By: April Carson
The battery may store three times as much energy as Tesla's Powerwall 2.
Tesla's Powerwall has a long way to go before it can compete with the newest home battery storage system from Australian energy firm Lavo, which does not rely on standard batteries. Instead of using hydrogen as fuel, New Atlas claims, the device uses hydrogen to charge and discharge an electrolyte, similar to how a metal-air battery works.
The objective of both systems is to capture any extra energy generated by solar or wind power installations, as well as provide an emergency supply of power if the grid goes down.
The company has not released many details about the product, but New Atlas says that it will be able to store three times as much energy as Tesla's Powerwall 2. The device is also said to be cheaper to produce than lithium-ion batteries, and will have a lifespan of 10,000 cycles – or about 30 years.
Lavo's enormous battery, which it calls the Green Energy Storage System, is a technically an electrolysis device that can extract hydrogen from water, store it, and then convert it into electricity using a fuel cell similar to a hydrogen car.
The 90 kWh battery has a capacity of 13.5 kWh, which is nearly three times the energy storage of Tesla's current-generation Powerwall 2. That's huge competition in the space, and it shows that Lavo's battery can store enough power for an average family to run its house for two days straight.
Lavo's battery is not only huge, but it's also very intelligent. The company has developed an artificial intelligence-based software platform that manages the battery and its charging/discharging cycles. This ensures that the battery is always operating at peak efficiency and that its lifespan is maximized.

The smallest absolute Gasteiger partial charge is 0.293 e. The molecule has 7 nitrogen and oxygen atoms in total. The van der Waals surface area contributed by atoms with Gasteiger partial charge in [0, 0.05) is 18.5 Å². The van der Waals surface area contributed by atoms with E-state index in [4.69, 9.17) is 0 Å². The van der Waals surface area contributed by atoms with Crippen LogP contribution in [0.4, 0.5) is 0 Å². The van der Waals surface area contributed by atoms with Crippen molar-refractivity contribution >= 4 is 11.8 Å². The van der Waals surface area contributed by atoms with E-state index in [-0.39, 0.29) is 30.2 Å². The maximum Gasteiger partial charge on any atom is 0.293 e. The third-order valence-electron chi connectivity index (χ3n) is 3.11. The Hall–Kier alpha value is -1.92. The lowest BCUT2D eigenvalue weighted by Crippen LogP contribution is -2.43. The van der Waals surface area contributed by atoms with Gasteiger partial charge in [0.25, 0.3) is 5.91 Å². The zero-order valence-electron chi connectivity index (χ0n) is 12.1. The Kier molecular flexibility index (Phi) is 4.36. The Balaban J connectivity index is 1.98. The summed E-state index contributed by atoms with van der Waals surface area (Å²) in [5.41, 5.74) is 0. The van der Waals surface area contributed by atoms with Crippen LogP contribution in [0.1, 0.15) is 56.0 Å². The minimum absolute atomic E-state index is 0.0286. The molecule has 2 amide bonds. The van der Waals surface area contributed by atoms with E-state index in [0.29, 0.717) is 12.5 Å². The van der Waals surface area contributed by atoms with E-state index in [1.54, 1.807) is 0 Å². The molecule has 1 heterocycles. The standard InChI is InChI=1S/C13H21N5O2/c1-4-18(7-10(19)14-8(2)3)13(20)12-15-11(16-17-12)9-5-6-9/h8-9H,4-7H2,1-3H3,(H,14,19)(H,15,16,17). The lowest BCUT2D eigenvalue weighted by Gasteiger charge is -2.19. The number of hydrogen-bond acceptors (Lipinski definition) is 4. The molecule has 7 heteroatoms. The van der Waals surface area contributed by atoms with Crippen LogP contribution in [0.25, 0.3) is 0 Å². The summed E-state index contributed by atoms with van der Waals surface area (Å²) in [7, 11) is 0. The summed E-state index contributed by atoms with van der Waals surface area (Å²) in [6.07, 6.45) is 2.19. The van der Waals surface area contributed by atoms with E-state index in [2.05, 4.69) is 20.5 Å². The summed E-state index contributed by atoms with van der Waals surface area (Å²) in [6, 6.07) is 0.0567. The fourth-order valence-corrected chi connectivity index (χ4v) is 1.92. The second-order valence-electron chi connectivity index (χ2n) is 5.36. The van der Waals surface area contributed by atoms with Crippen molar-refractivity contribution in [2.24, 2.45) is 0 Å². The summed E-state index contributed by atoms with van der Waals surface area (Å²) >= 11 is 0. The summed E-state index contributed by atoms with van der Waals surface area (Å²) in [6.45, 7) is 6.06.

According to Lavo, its system will outlast lithium battery systems because it makes use of hydrogen gas rather than the chemicals in a regular battery. It's also more ecologically beneficial since it uses less rare earth metals.
However, there's also the risk of fire or — in the absolute worst-case scenario — a Hindenburg-style explosion. Lavo claims that any leaks will dissipate quickly, making it "inherently no more dangerous than other traditional fuels such as gasoline or natural gas," according to the company's FAQ.
On the other hand, storing hydrogen gas and then converting it to electricity has some drawbacks. Lavo claims that its "round-trip efficiency is above 50 percent," which is far less than the average lithium ion battery system's.
The device, unsurprisingly, is rather pricey. According to New Atlas, the Energy Storage System costs more than $26,900 and more than three Tesla Powerwall 2s in Australia.
Despite the high upfront cost, Lavo believes that its product is "the most cost-effective solution in the long term." The company cites a variety of reasons for this, including the lack of need for regular maintenance and replacement, as well as the fact that hydrogen is a renewable resource.
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About the Blogger:
April Carson is the daughter of Billy Carson. She received her bachelor's degree in Social Sciences from Jacksonville University, where she was also on the Women's Basketball team. She now has a successful clothing company that specializes in organic baby clothes and other items. Take a look at their most popular fall fashions on bossbabymav.com
To read more of April's blogs, check out her website! She publishes new blogs on a daily basis, including the most helpful mommy advice and baby care tips! Follow on IG @bossbabymav
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